Category: popular twin names
It’s always so disappointing to see the most popular twin names in the U.S. The majority are connected in such obvious ways, or in several obvious ways at the same time. They’ve got the same first initial, they rhyme or at least have a similar rhythm, they share a derivation and/or a meaning, they’re identical in style and/or popularity and/or image – and often they’ve got all those factors going on at once.
But we think you can do better, much better, and we’re going to help you. The point is to find twin names that share a strong bond yet remain distinct individuals, just as you would wish for your children. Some ideas for fresh links between names are below — you might want to use these for finding compatible sibling pairs too!
Same first initial, different sound
Connecting twin names by using the same first initial may feel like the easiest and, let’s face it, most predictable and boring way to link.
But you can give the powerful initial connection a fresh twist by choosing names that share the initial but sound different. Some first initials accommodate this idea better than others. A few examples:
If you want to use a first initial that sounds the same no matter what, at least vary the second letter to give the overall sound of each name a distinct feel. Examples:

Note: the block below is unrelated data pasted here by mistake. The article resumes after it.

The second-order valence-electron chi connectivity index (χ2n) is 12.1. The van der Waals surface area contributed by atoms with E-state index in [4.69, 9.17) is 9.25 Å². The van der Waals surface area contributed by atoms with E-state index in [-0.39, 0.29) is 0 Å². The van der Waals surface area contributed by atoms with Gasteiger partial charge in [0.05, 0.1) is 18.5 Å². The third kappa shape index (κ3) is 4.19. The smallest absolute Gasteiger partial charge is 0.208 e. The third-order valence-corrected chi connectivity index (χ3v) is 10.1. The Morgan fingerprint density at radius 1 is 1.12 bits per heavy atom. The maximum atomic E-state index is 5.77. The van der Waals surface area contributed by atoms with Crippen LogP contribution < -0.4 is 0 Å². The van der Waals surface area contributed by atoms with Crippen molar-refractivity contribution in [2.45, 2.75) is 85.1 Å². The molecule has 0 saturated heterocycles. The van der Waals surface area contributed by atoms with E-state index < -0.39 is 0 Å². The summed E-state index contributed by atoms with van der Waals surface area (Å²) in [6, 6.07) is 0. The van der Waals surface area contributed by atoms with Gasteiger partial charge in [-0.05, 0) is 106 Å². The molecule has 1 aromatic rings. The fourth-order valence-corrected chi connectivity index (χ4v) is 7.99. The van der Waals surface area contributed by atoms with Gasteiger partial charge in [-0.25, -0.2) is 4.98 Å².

So we’ve decided to reprise the idea with a whole raft of new pairs of twin names. As before, the idea is to choose names that are compatible yet clearly individual — no shared first initials or other overly-obvious links — yet that are joined in a more subtle way by a common meaning.
In the girl-boy pairs below, the girl’s name goes first as per Nameberry style; in single-gender pairs, the names are organized alphabetically.
Since the Social Security site showing the rankings of baby names is the bible for so many nameberries, we thought we’d turn to webmaster Jeff Kunkel to give us some insight into how it developed–and his instrumental part in it.
Soon after Social Security joined the internet, I became webmaster for my office, the Office of the Chief Actuary. A high priority in those days was providing the public with information on cost-of-living increases and other things that affected Social Security beneficiaries. The lists of baby names begun by Michael Shackleford, who was then a co-worker, were decidedly a low priority.
However, the popularity of the baby name web pages soon became apparent. Dissatisfied with simply presenting the baby names as lists of the top 1000 names by sex for each year of birth, I wrote an interactive computer program that would allow people to select the year of birth, select the number of names to display, and select whether to display the number of occurrences of each name. In essence, the program allowed people to generate their own customized lists.
My desire to see how the popularity of my daughter’s name changed over time, coupled with the success of that list-generating program, inspired me to write another program that would provide a way to see time trends in the baby name data. The resulting new program proved to be even more popular than the list-generating program.